“Remember me, though I have to say goodbye.” With those words, Disney and Pixar launched one of the most popular films in the Pixar canon and paid tribute to the Mexican culture in the film “Coco.” The filmmakers studied the culture surrounding the holiday of Dia de los Muertos, also known as the Day of the Dead.
“Coco” follows Miguel, a young boy who loves music even though he comes from a family that hates music. We find it was because his great, great grandfather chased his musical dreams and wound up leaving his family behind. But, when Miguel ends up in the land of the dead, he needs a blessing from a member of his family to get back home. His great, great grandmother give him her blessing as long as he doesn’t play music ever again, something he can not do. Miguel eventually finds a man who is about to be forgotten, who turns out to be his great, great grandfather; helps him get revenge on the man who murdered him, stealing his music and preventing him from returning to his family; and returns to the land of the living and plays music for his family helping them all heal in both the lands of the dead and the living.
This is one of the best, and most culturally sensitive films in the Disney and Pixar canons. The filmmakers traveled to Mexico to learn more about their culture, the history of Dia de los Muertos and it importance to the Latin people. While there are certainly some missteps along the way, the filmmakers did a better job of avoiding stereotypes that have plagued many Disney films in the past. The stories of the Disney Renaissance made for wonderful films, but many have been deemed insensitive by the cultures they are supposed to represent. “Aladdin,” “The Hunchback of Notre Dame,” “Hercules” and “Mulan” have all been heavily criticized. But, this film gets high marks from actually learning about the Latin culture and presenting it in a sensitive manner.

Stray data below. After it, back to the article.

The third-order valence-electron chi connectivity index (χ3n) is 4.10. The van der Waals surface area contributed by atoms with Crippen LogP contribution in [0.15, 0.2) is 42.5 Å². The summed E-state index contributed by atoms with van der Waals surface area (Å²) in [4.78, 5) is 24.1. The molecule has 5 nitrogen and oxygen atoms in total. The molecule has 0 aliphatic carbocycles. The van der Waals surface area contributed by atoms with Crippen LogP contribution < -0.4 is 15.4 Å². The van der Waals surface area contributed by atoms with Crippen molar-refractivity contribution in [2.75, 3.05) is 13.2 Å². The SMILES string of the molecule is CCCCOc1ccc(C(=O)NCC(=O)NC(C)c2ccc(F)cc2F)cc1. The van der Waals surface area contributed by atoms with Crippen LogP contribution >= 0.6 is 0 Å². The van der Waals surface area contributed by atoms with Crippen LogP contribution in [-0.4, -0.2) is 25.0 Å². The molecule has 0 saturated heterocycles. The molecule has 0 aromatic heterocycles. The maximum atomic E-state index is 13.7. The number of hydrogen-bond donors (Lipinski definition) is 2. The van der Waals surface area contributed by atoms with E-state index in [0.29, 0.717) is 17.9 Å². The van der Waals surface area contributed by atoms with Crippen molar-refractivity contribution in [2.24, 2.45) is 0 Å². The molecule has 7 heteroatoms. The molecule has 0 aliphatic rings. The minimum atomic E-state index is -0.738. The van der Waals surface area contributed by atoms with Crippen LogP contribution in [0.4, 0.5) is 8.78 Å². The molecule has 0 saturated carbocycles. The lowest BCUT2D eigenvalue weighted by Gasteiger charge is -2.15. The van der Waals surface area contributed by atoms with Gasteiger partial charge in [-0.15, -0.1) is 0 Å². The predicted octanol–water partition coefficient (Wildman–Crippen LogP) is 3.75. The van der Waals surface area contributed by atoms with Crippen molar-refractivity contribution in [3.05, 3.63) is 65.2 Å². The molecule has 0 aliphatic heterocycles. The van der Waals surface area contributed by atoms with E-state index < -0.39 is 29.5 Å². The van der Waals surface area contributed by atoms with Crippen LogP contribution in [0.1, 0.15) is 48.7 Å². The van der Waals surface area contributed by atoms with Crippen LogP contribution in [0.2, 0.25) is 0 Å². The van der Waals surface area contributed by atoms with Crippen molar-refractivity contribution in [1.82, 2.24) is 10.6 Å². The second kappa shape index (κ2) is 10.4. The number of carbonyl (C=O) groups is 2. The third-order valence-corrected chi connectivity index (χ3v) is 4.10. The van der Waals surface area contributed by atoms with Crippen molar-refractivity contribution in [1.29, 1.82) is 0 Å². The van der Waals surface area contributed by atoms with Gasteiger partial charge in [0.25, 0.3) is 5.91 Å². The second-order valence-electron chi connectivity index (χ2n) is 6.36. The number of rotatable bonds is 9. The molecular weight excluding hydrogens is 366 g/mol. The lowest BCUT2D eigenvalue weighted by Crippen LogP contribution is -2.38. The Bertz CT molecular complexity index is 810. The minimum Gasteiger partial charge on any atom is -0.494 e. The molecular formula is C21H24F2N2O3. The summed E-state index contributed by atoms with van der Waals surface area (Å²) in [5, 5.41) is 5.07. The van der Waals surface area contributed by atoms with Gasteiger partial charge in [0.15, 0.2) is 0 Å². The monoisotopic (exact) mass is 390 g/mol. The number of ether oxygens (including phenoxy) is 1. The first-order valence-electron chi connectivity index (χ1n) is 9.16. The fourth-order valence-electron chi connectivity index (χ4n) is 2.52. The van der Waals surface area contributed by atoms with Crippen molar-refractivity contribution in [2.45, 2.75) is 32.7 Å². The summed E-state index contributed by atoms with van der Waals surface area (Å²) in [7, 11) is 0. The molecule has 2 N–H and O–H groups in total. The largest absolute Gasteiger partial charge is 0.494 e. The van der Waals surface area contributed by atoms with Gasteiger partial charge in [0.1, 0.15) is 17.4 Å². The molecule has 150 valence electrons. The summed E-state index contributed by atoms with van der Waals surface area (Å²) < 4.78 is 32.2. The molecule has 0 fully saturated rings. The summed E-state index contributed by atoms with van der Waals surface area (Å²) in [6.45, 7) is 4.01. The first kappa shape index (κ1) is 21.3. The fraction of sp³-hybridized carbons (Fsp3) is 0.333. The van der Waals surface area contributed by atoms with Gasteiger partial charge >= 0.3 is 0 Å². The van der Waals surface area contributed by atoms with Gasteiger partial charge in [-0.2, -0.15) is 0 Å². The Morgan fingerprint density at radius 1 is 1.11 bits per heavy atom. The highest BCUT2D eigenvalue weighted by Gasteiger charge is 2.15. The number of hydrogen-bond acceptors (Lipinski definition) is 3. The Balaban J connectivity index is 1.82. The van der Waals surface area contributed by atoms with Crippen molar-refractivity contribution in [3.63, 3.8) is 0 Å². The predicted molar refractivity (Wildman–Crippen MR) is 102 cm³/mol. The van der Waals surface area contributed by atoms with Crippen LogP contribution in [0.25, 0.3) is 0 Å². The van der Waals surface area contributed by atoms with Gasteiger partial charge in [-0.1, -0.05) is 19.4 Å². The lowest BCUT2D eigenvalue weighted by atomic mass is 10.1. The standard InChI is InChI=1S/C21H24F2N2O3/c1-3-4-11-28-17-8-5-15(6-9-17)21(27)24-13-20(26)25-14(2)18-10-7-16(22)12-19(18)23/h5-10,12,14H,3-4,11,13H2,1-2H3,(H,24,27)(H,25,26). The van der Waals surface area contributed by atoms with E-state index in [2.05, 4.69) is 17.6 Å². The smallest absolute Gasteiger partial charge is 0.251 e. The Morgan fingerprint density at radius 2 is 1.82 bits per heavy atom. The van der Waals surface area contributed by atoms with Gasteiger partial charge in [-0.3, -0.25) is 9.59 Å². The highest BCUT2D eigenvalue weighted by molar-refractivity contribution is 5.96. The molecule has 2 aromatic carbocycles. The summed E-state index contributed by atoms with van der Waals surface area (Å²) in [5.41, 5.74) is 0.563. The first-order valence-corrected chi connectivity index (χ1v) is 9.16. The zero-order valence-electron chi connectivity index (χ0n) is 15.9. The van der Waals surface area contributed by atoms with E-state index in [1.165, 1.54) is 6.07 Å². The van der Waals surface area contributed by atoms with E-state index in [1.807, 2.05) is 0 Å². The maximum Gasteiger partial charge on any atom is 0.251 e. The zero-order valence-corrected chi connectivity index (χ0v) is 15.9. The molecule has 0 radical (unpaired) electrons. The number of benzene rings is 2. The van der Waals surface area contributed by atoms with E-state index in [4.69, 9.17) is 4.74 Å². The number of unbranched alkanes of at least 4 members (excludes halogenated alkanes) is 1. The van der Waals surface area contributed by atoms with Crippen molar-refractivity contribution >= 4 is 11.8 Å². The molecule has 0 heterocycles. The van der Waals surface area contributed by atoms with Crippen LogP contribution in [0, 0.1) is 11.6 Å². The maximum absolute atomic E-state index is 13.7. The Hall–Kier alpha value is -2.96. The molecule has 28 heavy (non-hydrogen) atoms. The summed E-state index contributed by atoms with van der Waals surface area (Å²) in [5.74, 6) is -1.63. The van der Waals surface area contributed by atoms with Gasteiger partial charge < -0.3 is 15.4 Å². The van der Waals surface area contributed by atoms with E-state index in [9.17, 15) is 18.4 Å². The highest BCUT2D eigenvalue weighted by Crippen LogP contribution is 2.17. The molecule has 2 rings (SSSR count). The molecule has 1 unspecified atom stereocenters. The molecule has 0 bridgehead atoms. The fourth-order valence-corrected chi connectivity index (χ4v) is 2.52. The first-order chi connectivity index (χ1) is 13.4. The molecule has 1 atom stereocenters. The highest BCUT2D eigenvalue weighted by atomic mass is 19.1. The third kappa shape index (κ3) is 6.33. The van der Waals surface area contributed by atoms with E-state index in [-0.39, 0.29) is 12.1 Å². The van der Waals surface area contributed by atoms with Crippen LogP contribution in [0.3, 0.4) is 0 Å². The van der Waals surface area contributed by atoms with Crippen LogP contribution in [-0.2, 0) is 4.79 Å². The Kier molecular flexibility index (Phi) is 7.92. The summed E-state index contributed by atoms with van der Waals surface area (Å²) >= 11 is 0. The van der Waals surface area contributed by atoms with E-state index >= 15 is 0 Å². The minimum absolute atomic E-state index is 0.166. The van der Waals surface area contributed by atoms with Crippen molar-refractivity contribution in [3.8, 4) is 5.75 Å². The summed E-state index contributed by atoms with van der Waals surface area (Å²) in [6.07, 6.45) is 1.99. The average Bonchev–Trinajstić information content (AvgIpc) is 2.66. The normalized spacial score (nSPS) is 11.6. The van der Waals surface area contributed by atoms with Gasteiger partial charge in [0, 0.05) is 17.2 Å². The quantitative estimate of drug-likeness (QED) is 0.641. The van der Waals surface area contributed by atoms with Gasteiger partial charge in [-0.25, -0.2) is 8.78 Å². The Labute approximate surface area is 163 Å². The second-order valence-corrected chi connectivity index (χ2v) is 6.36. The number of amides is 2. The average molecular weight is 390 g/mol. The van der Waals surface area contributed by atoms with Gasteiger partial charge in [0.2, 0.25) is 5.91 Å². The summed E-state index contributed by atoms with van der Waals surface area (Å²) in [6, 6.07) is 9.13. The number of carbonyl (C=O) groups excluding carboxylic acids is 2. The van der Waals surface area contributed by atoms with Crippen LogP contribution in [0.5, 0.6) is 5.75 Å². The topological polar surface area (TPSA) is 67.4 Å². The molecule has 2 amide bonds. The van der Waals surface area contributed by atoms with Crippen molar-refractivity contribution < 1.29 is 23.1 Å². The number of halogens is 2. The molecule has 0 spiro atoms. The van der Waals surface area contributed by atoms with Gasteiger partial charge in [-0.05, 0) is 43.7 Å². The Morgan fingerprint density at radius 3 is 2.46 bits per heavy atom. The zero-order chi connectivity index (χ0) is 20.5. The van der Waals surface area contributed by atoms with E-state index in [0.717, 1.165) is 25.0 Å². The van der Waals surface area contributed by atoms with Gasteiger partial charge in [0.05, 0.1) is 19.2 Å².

On top of the cultural sensitivity, “Coco” brings one of the best soundtracks of the Pixar canon. While the great music is normally more associated with the Walt Disney Animation Studios, the Pixar Studios knocked it out of the park. The multiple versions of “Remember Me,” fast and slow, catchy and sincere help to elevate this film and make it stick out in the viewers’ minds. But, that’s not the only song that acts as an earworm. “Proud Corazon” and “La Llorona” are beautifully performed songs that have the ability to draw any viewer in. Much of the music from this film was performed live at the famous Hollywood Bowl and it makes perfect sense why the songs from this film were chosen.
When I ranked the 22 Pixar movies that have been released to date, this film ranked number 7 for me. It’s one of the best films Pixar has made, but Pixar has made almost all good films. This isn’t my favorite Pixar film. I don’t think it’s the best Pixar film, but it’s one of the most fun you’ll ever see.